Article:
Definition of Done (DoD) | David Tzemach

One of the main things we need to do when building an Agile culture is to decide on the “Definition of Done” criteria. It allows the company to ensure all stakeholders are familiar with the criteria, which must be met before a feature/user story is considered “Done.”


Who Determines the Definition of Done Criteria?

The Definition of Done (DoD) should be one of the main starting points for Agile projects involving different stakeholders. The Product Owner and the team should always work together to agree on a clear “Definition of Done,” which will define whether a story/feature is ready as an increment delivery.


Interpretation of the Definition of Done Among Teams

During the years, I have seen different interpretations of how to determine DoD. One common way to do it is to state that the development is finished once the testing is conducted. In this case, the team says, “a story is completed only when the tester in the team says it’s done.” If that is how you decide to do it in your team, you must ensure the tester is the focal point of the PO, so the team understands the PO’s intentions.


For me, this method of “Tester” approval is less effective for several reasons:

  • Single point of failure.

  • Developers may ignore their responsibilities (Why shouldn’t they if they can always blame the tester).

  • It creates a logical separation of testers and developers.

The more common (and far more effective) way to implement DoD is to use checklists that specify the criteria and requirements needed for completing a feature, Sprint or story.


How the Definition of Done Affects Team Velocity?

The definition of done affects team velocity. Failure to meet the agreed criteria at the end of the development sprint implies the team has failed to complete all tasks related to the story. Therefore, that story should not be counted toward that sprint’s velocity.


Why Do We Need a Definition of Done?

  • It provides a simple checklist, which simplifies the development activities of coding, estimation, design etc.

  • It helps increase visibility and transparency.

  • It reduces rework costs once a feature or story has been accepted as “done.”

  • It helps create a culture of collaboration and increases communication.

  • It provides clear contact between the team and the customer to limit the risk of misunderstanding and assumptions that can lead to conflicts.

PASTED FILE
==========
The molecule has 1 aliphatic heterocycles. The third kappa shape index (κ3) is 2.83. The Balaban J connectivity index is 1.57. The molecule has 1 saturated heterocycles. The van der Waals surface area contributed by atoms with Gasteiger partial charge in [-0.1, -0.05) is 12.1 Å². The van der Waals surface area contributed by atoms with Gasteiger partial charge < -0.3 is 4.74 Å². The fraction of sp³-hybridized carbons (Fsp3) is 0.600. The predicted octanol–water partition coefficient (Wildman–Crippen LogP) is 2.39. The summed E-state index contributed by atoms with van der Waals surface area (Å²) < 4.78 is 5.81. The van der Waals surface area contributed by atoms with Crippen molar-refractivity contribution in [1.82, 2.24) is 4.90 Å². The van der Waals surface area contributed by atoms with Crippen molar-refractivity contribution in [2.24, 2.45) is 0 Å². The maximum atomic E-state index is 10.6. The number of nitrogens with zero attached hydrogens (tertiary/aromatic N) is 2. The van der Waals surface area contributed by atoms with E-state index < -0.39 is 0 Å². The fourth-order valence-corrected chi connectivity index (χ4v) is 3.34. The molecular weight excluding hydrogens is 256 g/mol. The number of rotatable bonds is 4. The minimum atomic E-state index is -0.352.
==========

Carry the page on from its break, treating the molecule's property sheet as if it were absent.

• It allows the organization, especially engineering teams, to understand what is expected of them once they make commitments at the beginning of the sprint.

  • It increases the efficiency of the entire process because it provides clear criteria about what needs to be completed to finish an artifact, such as a feature, sprint, or user story.

On What Levels Can We Use It?

Definition of Done is mostly associated with user stories but can also be used in other areas such as Sprints and features.


Definition of Done for a feature

The following criteria may determine the Definition of Done for a feature:

  • The customer approves all-important stories relevant to this feature.

  • There is a full, stable working version ready for release.

  • All bugs are resolved technically or in an "acceptable" state with the approval of the PO.

  • Feature documentation is complete, including user manuals, release notes and known issues.


Definition of Done for a Sprint

The Definition of Done for a development Sprint may be determined by the following criteria:

  • The sprint goal is accomplished.

  • All user stories are completed and approved.

  • Release Notes are written and documented.

  • Automated tests written, executed and passed.


Definition of Done for a user story

The following criteria may determine the Definition of Done for a user story:

  • All tasks necessary to implement and test the selected story have been identified, estimated and approved by the team.

  • All bugs associated with the story have been reported and verified.

  • All coding and testing activities are complete.

  • Every story added to the sprint backlog is fully understood and approved by the team and has all the elements of a user story, including acceptance criteria, acceptance tests, etc.

  • The code was integrated into the main branch.

2 views0 comments